That’s right — the Nationals ended Strasburg’s season earlier than expected because of the media response to their decision to end Strasburg’s season earlier than expected. How meta.
There are many reasons to question Nationals GM Mike Rizzo’s premeditated decision to shut down Strasburg with his team almost certain to win the NL East. (Although, to judge from reading the D.C. press, anyone who questions the Nationals can, in the words of Tom Boswell, “kiss my press pass.”) Many of those reasons have been discussed elsewhere, but perhaps the biggest reason to question Rizzo’s decision hasn’t received enough attention: The Nationals are making Strasburg pay for sins inflicted on pitchers from a different generation.
Until a quarter century ago, it wasn’t clear that baseball teams realized it was possible to overuse a pitcher. Pitch counts weren’t kept on a systemic basis in MLB until 1988, and they were originally kept by STATS Inc., a company that wasn’t the league’s official statistician.
Speaking of which, has anyone figured out why the Nationals kept Strasburg on an innings limit and not a pitch limit? There’s a reason why teams keep their starters on a pitch count and not an innings count. A 100-pitch complete game puts less stress on a pitcher’s arm than a 120-pitch slog through six innings.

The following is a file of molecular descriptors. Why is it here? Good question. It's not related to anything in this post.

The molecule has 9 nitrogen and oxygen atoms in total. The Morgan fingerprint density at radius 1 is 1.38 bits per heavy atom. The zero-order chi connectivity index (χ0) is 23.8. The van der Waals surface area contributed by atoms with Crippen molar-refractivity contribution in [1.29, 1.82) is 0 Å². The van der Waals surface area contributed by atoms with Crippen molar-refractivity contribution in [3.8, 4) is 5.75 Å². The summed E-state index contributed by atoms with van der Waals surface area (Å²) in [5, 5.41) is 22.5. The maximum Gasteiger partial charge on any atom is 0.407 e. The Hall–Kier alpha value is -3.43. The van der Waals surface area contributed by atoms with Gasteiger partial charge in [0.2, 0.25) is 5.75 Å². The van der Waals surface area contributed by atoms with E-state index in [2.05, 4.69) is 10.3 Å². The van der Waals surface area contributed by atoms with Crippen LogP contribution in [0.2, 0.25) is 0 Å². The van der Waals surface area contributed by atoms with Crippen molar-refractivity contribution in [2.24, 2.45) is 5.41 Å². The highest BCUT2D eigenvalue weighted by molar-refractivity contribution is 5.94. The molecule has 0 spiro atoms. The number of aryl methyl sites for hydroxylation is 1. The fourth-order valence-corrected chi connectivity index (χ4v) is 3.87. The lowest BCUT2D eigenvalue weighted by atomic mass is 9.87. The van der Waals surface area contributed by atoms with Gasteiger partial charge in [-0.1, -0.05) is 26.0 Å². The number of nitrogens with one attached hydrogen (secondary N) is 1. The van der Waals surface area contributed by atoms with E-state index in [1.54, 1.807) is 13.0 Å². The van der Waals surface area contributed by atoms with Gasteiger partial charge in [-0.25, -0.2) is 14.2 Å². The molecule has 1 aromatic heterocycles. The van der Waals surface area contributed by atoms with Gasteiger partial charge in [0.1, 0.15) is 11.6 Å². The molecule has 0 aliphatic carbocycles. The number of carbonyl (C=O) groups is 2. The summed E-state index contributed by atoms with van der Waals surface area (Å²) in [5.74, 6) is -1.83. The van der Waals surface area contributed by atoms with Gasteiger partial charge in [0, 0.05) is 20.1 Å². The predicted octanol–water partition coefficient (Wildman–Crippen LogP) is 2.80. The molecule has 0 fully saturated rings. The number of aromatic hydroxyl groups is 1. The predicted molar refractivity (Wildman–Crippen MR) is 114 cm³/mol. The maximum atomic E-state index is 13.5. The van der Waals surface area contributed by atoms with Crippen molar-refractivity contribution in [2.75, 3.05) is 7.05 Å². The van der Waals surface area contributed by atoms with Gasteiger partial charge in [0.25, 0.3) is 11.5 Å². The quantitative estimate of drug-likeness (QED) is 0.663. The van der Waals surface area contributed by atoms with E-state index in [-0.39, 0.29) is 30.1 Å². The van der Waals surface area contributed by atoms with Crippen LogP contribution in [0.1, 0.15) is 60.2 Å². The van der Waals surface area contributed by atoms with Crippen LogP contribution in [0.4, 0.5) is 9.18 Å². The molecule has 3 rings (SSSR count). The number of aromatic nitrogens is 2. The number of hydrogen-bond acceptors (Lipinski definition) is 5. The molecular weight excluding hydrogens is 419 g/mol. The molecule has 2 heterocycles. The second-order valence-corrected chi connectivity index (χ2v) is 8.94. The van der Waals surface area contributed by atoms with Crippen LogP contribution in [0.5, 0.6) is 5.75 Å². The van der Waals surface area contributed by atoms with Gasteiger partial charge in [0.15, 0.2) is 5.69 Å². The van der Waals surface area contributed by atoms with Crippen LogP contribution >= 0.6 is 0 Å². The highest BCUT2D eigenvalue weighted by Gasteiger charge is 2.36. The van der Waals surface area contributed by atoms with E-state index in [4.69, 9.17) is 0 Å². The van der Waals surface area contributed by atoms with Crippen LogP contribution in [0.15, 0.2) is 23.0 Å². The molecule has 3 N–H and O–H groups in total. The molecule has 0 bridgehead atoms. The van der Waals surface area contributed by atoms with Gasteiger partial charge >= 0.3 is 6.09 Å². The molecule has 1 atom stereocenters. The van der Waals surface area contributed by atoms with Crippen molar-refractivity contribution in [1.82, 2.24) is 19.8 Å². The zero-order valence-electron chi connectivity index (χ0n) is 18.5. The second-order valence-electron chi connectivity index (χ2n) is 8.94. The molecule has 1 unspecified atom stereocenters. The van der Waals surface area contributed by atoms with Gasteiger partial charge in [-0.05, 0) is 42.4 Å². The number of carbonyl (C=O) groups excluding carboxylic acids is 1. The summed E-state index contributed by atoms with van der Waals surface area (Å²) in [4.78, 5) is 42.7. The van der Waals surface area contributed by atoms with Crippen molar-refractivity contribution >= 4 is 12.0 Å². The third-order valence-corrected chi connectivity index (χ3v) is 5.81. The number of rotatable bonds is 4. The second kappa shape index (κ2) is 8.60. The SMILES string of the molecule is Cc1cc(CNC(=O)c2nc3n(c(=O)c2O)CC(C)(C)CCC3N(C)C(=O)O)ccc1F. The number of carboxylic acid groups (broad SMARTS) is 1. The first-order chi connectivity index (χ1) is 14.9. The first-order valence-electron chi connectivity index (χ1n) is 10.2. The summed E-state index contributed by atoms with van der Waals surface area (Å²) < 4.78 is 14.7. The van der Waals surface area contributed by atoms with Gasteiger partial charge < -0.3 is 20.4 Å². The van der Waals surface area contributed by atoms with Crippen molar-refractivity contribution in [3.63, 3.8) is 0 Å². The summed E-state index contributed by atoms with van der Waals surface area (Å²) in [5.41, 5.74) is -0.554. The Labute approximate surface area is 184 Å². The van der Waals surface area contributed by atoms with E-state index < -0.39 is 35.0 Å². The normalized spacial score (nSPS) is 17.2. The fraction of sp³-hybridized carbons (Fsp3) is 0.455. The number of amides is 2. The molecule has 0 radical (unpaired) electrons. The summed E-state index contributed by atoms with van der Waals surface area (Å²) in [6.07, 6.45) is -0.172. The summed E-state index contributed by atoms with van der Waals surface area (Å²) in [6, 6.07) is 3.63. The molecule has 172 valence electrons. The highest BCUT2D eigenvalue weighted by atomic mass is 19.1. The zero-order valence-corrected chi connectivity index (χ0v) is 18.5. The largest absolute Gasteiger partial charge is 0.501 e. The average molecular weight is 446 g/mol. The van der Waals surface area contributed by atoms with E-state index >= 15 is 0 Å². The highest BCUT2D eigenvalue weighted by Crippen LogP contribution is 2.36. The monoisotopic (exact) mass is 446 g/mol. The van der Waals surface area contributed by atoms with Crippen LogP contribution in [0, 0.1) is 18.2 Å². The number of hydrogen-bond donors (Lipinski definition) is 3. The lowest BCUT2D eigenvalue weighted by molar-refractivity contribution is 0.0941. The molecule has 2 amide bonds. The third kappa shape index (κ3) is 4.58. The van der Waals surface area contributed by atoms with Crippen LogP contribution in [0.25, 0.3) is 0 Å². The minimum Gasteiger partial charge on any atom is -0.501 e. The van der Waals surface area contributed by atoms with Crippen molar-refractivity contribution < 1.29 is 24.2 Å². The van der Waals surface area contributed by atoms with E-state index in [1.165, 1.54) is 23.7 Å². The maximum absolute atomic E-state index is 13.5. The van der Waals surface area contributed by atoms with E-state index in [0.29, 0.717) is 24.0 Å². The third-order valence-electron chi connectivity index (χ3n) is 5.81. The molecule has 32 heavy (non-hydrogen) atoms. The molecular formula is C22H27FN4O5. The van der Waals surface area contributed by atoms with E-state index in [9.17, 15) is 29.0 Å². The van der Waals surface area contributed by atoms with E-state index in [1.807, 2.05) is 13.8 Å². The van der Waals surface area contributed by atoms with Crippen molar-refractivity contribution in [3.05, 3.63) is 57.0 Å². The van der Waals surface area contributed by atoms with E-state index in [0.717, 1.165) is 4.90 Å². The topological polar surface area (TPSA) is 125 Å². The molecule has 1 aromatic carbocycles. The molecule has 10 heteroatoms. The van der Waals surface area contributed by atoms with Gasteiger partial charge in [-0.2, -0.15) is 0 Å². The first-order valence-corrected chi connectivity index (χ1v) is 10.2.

Early on, pitch counts were kept mostly as a curiosity or a macabre way to measure the carnage endured by a pitcher’s arm. They certainly didn’t influence how teams handled their pitchers. In 1989, 23-year-old Al Leiter threw 163 pitches in his second start of the season. Three starts later, he went on the DL and pitched in just eight games over the next three years. Leiter would go on to win 162 games in his career and 155 of them after his 27th birthday.